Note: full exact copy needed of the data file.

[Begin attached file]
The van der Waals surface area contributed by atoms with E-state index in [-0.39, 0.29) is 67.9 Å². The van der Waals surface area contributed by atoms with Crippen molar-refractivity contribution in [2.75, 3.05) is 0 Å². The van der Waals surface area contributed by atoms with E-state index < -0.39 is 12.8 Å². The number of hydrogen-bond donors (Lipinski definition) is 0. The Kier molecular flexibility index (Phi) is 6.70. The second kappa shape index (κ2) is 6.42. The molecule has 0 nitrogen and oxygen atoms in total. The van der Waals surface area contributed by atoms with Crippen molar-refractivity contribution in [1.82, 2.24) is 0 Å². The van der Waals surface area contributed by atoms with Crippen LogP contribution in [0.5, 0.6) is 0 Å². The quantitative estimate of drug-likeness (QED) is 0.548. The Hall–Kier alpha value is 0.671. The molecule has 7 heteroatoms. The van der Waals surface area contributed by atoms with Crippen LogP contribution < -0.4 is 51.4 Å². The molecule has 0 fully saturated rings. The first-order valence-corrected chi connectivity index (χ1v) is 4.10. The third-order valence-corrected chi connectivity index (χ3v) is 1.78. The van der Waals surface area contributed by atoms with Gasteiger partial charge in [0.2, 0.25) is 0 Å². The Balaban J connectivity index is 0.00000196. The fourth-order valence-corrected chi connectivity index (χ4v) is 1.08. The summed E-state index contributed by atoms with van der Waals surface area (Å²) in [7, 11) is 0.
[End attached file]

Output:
The van der Waals surface area contributed by atoms with E-state index in [-0.39, 0.29) is 67.9 Å². The van der Waals surface area contributed by atoms with Crippen molar-refractivity contribution in [2.75, 3.05) is 0 Å². The van der Waals surface area contributed by atoms with E-state index < -0.39 is 12.8 Å². The number of hydrogen-bond donors (Lipinski definition) is 0. The Kier molecular flexibility index (Phi) is 6.70. The second kappa shape index (κ2) is 6.42. The molecule has 0 nitrogen and oxygen atoms in total. The van der Waals surface area contributed by atoms with Crippen molar-refractivity contribution in [1.82, 2.24) is 0 Å². The van der Waals surface area contributed by atoms with Crippen LogP contribution in [0.5, 0.6) is 0 Å². The quantitative estimate of drug-likeness (QED) is 0.548. The Hall–Kier alpha value is 0.671. The molecule has 7 heteroatoms. The van der Waals surface area contributed by atoms with Crippen LogP contribution < -0.4 is 51.4 Å². The molecule has 0 fully saturated rings. The first-order valence-corrected chi connectivity index (χ1v) is 4.10. The third-order valence-corrected chi connectivity index (χ3v) is 1.78. The van der Waals surface area contributed by atoms with Gasteiger partial charge in [0.2, 0.25) is 0 Å². The Balaban J connectivity index is 0.00000196. The fourth-order valence-corrected chi connectivity index (χ4v) is 1.08. The summed E-state index contributed by atoms with van der Waals surface area (Å²) in [7, 11) is 0.